Why you should talk to strangers
An unexpected seatmate shifts a frequent flier’s perspective.
Frequent fliers live by many rules. One of the biggies: Never talk to seatmates. Put on your headphones, get immersed in reading, or close your eyes. Given that I am prone to motion sickness, I prefer to spend as much of a flight asleep as possible, so it works out. Also, mentioning motion sickness deters chatty neighbors.
In the 1990s I regularly flew 100,000 miles or so a year on United Airlines. I worked for an investment bank in San Francisco, and most of our clients were based in Boston and New York. I worked long hours at a stressful job for a boss best described as petty.
I don’t even remember where I was flying from or flying to, but one evening I got on a plane and took my seat. I was angry about something that had happened with my boss. And the woman next to me decided to start a conversation. “You seem upset,” she said.
Instead of grabbing the airsickness bag to ward her off, I decided to answer. “Yeah,” I said. “My boss is a jerk.”
She didn’t ask me why I was upset. Instead she asked me what it felt like to be upset. I had never thought about emotions that way and was intrigued.
She started telling me about a book she was reading, Everyday Zen by Charlotte Joko Beck. Beck was a Buddhist teacher who adapted Zen principles for modern life. We don’t chop wood and carry water; we drive on freeways and wash dishes, she said. Her book was about how meditation could help us see through the illusions that make us upset. Focus on the breath, identify every thought that pops into your head about your stupid boss, and pretty soon you realize that your anger at your work situation is small relative to the vastness of the world and that it is keeping you from doing what matters. Which may be as small—but as important—as washing dishes.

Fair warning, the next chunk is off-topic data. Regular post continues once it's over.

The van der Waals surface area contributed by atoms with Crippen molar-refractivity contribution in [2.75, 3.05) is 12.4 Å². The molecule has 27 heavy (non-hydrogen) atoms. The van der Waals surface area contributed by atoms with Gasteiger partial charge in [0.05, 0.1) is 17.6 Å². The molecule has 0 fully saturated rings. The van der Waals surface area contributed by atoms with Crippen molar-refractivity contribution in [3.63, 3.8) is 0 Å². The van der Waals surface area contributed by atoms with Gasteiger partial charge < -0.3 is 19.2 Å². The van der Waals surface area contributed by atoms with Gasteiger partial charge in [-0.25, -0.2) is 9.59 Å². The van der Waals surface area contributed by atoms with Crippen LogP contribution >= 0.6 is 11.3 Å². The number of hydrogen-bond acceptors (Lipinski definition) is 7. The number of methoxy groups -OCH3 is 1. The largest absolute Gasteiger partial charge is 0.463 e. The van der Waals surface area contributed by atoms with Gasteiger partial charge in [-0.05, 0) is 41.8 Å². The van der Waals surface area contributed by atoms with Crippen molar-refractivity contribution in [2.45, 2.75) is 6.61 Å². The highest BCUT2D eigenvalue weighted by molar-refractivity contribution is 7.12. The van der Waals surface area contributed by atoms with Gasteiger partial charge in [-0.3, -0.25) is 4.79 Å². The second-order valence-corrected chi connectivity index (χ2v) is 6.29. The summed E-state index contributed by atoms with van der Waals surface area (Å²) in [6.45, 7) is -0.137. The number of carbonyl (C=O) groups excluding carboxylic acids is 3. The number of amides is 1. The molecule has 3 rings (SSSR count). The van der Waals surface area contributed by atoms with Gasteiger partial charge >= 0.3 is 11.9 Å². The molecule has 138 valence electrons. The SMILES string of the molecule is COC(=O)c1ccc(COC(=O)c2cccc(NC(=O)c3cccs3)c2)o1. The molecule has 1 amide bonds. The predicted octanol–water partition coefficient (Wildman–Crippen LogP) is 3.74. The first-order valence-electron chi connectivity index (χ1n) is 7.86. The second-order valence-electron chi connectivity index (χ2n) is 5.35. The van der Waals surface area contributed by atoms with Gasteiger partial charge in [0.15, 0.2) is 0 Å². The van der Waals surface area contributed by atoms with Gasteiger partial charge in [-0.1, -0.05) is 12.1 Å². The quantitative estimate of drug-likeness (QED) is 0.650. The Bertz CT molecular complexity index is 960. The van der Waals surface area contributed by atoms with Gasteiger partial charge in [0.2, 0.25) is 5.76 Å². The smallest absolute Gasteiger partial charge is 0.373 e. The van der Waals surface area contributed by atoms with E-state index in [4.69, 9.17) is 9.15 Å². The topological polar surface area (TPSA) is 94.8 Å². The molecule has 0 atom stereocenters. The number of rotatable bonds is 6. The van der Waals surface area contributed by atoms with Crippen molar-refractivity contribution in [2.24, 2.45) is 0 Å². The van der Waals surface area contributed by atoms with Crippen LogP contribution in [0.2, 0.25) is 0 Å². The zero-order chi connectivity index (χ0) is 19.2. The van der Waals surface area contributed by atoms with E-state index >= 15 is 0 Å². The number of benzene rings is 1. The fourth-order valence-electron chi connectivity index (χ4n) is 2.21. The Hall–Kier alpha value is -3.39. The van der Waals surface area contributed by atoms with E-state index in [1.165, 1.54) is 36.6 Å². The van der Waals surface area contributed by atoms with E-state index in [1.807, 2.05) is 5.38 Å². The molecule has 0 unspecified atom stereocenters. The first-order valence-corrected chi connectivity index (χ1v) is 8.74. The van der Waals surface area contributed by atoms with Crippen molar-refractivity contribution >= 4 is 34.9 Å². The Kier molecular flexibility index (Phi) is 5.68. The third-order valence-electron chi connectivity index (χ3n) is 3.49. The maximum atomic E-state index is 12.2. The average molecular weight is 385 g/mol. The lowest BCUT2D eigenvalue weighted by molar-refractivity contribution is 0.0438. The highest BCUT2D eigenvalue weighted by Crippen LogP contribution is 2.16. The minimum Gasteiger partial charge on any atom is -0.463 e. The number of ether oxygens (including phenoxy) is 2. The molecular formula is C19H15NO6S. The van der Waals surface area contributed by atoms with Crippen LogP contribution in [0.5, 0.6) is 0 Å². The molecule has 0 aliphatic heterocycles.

That conversation got me through the flight. My seatmate calmed me down and made me realize that I was not stuck thinking about office drama all the time. First chance I had, I went to a bookstore and bought a copy of Beck’s book.
As I read it I realized that I had already learned to meditate in Catholic school when we learned to say the rosary. Although often couched in superstition—I was taught that saying the rosary daily would guarantee an easy death, or maybe that was attending Mass on the first Friday of every month—the rosary is actually a way of getting beyond our ruminations to focus on what really matters. This shift in perspective gave me a new way of thinking about prayer and dealing with stress.
I still fly, although not as much as I once did, and I still avoid talking to my seatmates. But one time I answered, and it made a big difference in my life.
This essay is part of a series of reflections on conversations that left an impact on the authors’ lives. You can read the rest of the essays here. The collection also appears in the January 2019 issue of U.S. Catholic (Vol. 84, No. 1, pp.28–33).